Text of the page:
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Crashes don’t worry Superbike champion

21 March 2013

Crashes don’t worry Superbike champion

A couple of crashes are not going detune Australian ace Robbie Bugden as he guns for his fifth New Zealand Superbike Championship at Taupo this weekend.

Bugden, the reigning champion, uncharacteristically crashed his Suzuki twice in the penultimate round at Hampton Downs last weekend, once in qualifying and once in the New Zealand TT feature race. He was fortunate to escape injury, especially in the second tumble.

“I was lucky to get away with it, to be honest – it’s reasonably fast there,” the Aussie said. “No, I’m fine, I’m a hundred percent fit.”

He was also lucky to retain his championship points lead as his nearest challenger, fellow Suzuki racer Craig Shirriffs, also crashed – at the same time, on the same corner, leading fans to wonder whether there had been contact.

“I think we both had pretty much the same sort of crash, but we didn’t touch each other. It was tricky, with the showers and the rain and the track temperature was well down.”

A championship leader nearing the end of a season always faces the same dilemma – whether to ride cautiously, trying to make sure of finishing, or to continue to push hard.

“It’s a difficult one, isn’t it,” Bugden said. “I think if you change your game plan too much that’s when you can start making mistakes.

“I think our attitude will be the same as all the other rounds, just go in there and do the best we can, be as fast as we can, and hopefully we’ll be right up front and we’ll get two really strong results.

“If we can do that the championship should be ours -- but as we know, anything can happen. We’ll give it all we’ve got.”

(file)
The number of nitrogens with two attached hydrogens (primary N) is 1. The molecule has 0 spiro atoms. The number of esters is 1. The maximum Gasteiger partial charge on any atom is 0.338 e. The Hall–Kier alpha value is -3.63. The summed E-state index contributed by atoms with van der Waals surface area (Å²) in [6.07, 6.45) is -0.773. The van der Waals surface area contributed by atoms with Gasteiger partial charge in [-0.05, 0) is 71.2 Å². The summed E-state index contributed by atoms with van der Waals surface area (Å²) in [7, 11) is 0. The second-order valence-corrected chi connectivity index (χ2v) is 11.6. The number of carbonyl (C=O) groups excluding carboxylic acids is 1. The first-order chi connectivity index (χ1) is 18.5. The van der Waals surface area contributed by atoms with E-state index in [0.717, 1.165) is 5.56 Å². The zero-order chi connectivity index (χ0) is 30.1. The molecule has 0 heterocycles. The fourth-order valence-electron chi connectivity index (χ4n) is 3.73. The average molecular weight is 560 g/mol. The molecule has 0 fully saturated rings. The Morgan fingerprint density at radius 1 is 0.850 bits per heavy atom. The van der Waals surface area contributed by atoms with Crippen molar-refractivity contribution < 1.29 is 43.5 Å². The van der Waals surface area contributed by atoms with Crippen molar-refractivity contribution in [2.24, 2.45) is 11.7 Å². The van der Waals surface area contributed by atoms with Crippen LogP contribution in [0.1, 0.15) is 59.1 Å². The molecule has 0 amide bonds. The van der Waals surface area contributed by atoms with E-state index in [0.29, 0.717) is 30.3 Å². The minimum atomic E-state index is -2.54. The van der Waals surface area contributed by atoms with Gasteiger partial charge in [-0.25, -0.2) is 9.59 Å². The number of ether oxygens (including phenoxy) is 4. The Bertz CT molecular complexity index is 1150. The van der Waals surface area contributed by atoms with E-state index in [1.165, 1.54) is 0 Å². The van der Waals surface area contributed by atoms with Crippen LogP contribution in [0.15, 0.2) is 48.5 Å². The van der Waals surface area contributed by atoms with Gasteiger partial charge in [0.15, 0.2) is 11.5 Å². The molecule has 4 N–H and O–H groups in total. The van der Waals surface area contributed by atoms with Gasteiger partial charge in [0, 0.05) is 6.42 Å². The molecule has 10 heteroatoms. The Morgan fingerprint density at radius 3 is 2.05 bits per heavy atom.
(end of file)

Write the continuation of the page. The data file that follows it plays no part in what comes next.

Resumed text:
Bugden still leads Shirriffs by 21 points. The Superbikes have two races on Sunday and the winner of each race gains 25 points.

Shirriffs is also undaunted by his crash and fired up to go all out on Sunday. “I’m just going to go after Robbie and try and win the thing and we’ll see how it pans out on Sunday night,” he said. “I’m not terribly interested in finishing second.”

TT winner Dennis Charlett from Christchurch, riding another Suzuki, has closed up on the leaders and is now just nine points behind Shirriffs.

Other riders who have proven they can race right at the front include Hamilton’s Nick Cole, who won the first race at Hampton Downs for Kawasaki, Wellington-based Sloan Frost on a BMW, Taranaki rider Hayden Fitzgerald with his Suzuki; and James Smith from Christchurch on a Honda.

In 600 Supersport, Christchurch racer John Ross has a 16-point lead on his Suzuki and two decent finishes should earn him his first national title. His nearest challengers are two teenage Yamaha riders, Aucklander Jaden Hassan and Jake Lewis from Christchurch.

However this class is a volatile one and there are several riders capable of winning, as David Hall (Te Awamutu, Suzuki) and Seth Devereux (Christchurch, Kawasaki) showed at the wet Hampton Downs meeting.

Australian teenager Luke Burgess has already clinched the 250 Production championship, having won every race he finished. Leaders in other classes are: Superlite, Richard Newbery (Balclutha, Kawasaki); Pro Twins, Hamish Murphy (Wellington, Suzuki); 125 GP, Troy Guenther (Australia, Honda); and Sidecars, Spike Taylor (Masterton)-Astrid Hartnell (Wanganui) LCR 1000.

Superbikes and Supersport have qualifying on Saturday and two races on Sunday. The other classes have one race on Saturday and two on Sunday.

ENDS

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